James Mill’s 1808 Commerce Defended and Today’s Protectionism

James Mill (1773–1836) was a Scottish economist, philosopher, and journalist. He was the father of an even more famous figure of the 19th century, economist and philosopher John Stuart Mill. Like other classical economists, James was a defender of free trade. His 1808 pamphlet Commerce Defended answers many of today’s arguments for protectionism.

The subtitle of the book indicates that he was criticizing protectionists of his time: An Argument by Which Mr. Spence, Mr. Cobbett, and Others Have Attempted to Prove that Commerce is Not a Source of National Wealth. By commerce, Mill means international trade. The book especially targets William Spence, an entomologist and amateur economist who, the year before, had published a book titled Britain Independent of Commerce: Or Proofs Deduced from an Investigation into the True Causes of the Wealth of Nations: That our Riches, Prosperity, and Power, are Derived from Sources Inherent in Ourselves, and Would Not Be Affected, even though Our Commerce were Annihilated.

The benefit of international trade is the major point of Commerce Defended. But Mill first put commerce in its right place: it is in many ways more important than its opponents have argued, but not as important as some thought. It is not worth waging wars in order to increase commerce, which is just one cause of productivity and wealth.

For a non-economist, Spence’s argument against imports may have looked serious: “for whatever a nation purchases in a foreign market, it gives an adequate value, either in money or in other goods”; thus imports create no net wealth. Spence argued that the loss created by imports exactly cancels the gain from exports. As a reply, Mill proposed an early version of the theory of comparative advantage that his economist friend David Ricardo was to develop later: imports are valuable because they cost less than if they were produced at home. These imports are purchased with (at the cost of) fewer domestic goods.

James Mill comes close to suggesting that exports are useful because they allow the purchase of imports. Later, in his 1821 Elements of Political Economy, he will properly  demonstrate that, contrary to what the mercantilists thought, imports are the benefits, exports the cost. Yet, Commerce Defended already expresses well the idea that international trade produces gains because countries specialize in the production of what they are most efficient at, and import at a bargain price what they are less efficient at producing, which is the principle of comparative advantage.

James Mill saw clearly a central point: the benefits of international trade are nothing but the international equivalent of the benefits of internal trade. He wrote:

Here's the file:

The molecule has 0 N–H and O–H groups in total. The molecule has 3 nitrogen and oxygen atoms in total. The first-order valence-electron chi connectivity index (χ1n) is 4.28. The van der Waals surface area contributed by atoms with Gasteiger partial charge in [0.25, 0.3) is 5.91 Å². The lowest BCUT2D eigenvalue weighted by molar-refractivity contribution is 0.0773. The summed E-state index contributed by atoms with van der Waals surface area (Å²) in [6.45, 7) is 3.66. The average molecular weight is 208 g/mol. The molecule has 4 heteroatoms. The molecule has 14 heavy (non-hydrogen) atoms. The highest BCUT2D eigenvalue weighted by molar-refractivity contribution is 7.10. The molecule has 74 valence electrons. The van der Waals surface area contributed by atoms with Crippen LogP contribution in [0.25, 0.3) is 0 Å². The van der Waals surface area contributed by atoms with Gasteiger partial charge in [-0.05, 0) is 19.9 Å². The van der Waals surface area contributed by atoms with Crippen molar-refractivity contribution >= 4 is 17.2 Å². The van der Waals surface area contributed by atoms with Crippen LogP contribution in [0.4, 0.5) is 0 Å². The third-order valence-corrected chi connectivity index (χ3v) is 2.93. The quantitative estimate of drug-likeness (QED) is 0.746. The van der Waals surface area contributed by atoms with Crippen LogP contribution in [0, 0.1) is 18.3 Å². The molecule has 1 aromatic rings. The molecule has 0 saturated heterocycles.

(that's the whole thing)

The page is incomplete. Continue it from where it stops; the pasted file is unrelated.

As the same country is rendered the richer by the trade of one province with another . . . the same beautiful train of consequences is observable in the world at large, that great empire, of which the different kingdoms and tribes of men may be regarded as the provinces.

Mill criticized Spence on another crucial issue. Spence had claimed that consumption might be too low for all production to be purchased, that underconsumption, or equivalently overproduction, is a danger. Mill argued overproduction is impossible, as Jean-Baptiste Say had shown just a few years before him. The basic idea is simple: since all incomes come from production, they necessarily and exactly cover the purchasing power needed to buy everything that is produced. Money that is not consumed is saved and invested in capital goods (materials, machines, and such). So everything that is produced is purchased either for consumption or for investment purposes. “The demand of a nation,” Mill wrote, “is always equal to the produce of a nation,” because “its power of purchasing” is “the extent undoubtedly of its annual produce. “The extent of its demand therefore and the extent of its supply are always exactly commensurate.”

Thus, there can’t be general underconsumption:

Whatever be the additional quantity of goods therefore which is at any time created in any country, an additional power of purchasing, exactly equivalent, is at the same instant created.

One implication follows, which destroys the mercantilist obsession with exports. International trade is not useful as “a vent for the produce of the industry of the country,” but as an efficient way to exchange products according to comparative advantage. Trade is important, Mill argued, but not for the reasons mercantilists thought.

Commerce Defended argues forcibly against the intuitions of Spence, who, one hopes, must have known entomology better than he understood nascent economics. Of course, economic ignorance could be more easily forgiven at that time than today. Yet, David Hume, Adam Smith, and Jean-Baptiste Say had already proven mercantilism wrong, although not always as neatly as James Mill.